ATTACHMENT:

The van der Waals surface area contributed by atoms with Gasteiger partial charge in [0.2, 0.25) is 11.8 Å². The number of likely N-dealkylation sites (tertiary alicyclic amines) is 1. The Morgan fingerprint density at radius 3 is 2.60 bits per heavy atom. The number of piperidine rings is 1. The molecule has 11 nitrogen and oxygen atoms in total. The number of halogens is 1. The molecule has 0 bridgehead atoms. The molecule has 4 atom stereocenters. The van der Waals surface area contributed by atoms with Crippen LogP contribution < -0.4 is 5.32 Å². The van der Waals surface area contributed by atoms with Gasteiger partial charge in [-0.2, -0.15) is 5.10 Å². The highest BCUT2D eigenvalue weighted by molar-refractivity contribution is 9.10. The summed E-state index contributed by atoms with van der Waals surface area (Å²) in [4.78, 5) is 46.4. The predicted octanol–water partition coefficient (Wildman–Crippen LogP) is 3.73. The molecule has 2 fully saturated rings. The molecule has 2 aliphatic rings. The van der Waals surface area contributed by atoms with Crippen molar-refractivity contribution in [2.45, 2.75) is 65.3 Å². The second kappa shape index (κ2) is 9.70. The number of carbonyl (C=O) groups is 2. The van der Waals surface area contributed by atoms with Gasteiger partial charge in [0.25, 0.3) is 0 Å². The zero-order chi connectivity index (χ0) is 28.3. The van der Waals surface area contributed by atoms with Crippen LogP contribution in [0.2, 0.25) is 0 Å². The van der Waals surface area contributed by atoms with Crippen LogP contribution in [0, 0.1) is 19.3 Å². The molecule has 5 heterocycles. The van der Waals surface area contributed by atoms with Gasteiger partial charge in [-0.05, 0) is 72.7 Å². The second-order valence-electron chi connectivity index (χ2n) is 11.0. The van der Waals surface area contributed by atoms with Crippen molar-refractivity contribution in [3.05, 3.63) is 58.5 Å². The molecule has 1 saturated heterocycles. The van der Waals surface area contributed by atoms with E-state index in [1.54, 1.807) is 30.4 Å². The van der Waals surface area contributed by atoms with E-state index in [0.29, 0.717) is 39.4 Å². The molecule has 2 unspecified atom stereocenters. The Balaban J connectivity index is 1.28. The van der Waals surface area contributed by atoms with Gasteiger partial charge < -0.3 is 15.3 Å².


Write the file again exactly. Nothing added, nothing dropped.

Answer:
The van der Waals surface area contributed by atoms with Gasteiger partial charge in [0.2, 0.25) is 11.8 Å². The number of likely N-dealkylation sites (tertiary alicyclic amines) is 1. The Morgan fingerprint density at radius 3 is 2.60 bits per heavy atom. The number of piperidine rings is 1. The molecule has 11 nitrogen and oxygen atoms in total. The number of halogens is 1. The molecule has 0 bridgehead atoms. The molecule has 4 atom stereocenters. The van der Waals surface area contributed by atoms with Crippen LogP contribution < -0.4 is 5.32 Å². The van der Waals surface area contributed by atoms with Gasteiger partial charge in [-0.2, -0.15) is 5.10 Å². The highest BCUT2D eigenvalue weighted by molar-refractivity contribution is 9.10. The summed E-state index contributed by atoms with van der Waals surface area (Å²) in [4.78, 5) is 46.4. The predicted octanol–water partition coefficient (Wildman–Crippen LogP) is 3.73. The molecule has 2 fully saturated rings. The molecule has 2 aliphatic rings. The van der Waals surface area contributed by atoms with Crippen molar-refractivity contribution in [2.45, 2.75) is 65.3 Å². The second kappa shape index (κ2) is 9.70. The number of carbonyl (C=O) groups is 2. The van der Waals surface area contributed by atoms with Gasteiger partial charge in [0.25, 0.3) is 0 Å². The zero-order chi connectivity index (χ0) is 28.3. The van der Waals surface area contributed by atoms with Crippen LogP contribution in [0.2, 0.25) is 0 Å². The van der Waals surface area contributed by atoms with Crippen LogP contribution in [0, 0.1) is 19.3 Å². The molecule has 5 heterocycles. The van der Waals surface area contributed by atoms with Gasteiger partial charge in [-0.05, 0) is 72.7 Å². The second-order valence-electron chi connectivity index (χ2n) is 11.0. The van der Waals surface area contributed by atoms with Crippen molar-refractivity contribution in [3.05, 3.63) is 58.5 Å². The molecule has 1 saturated heterocycles. The van der Waals surface area contributed by atoms with E-state index in [1.54, 1.807) is 30.4 Å². The van der Waals surface area contributed by atoms with E-state index in [0.29, 0.717) is 39.4 Å². The molecule has 2 unspecified atom stereocenters. The Balaban J connectivity index is 1.28. The van der Waals surface area contributed by atoms with Gasteiger partial charge < -0.3 is 15.3 Å².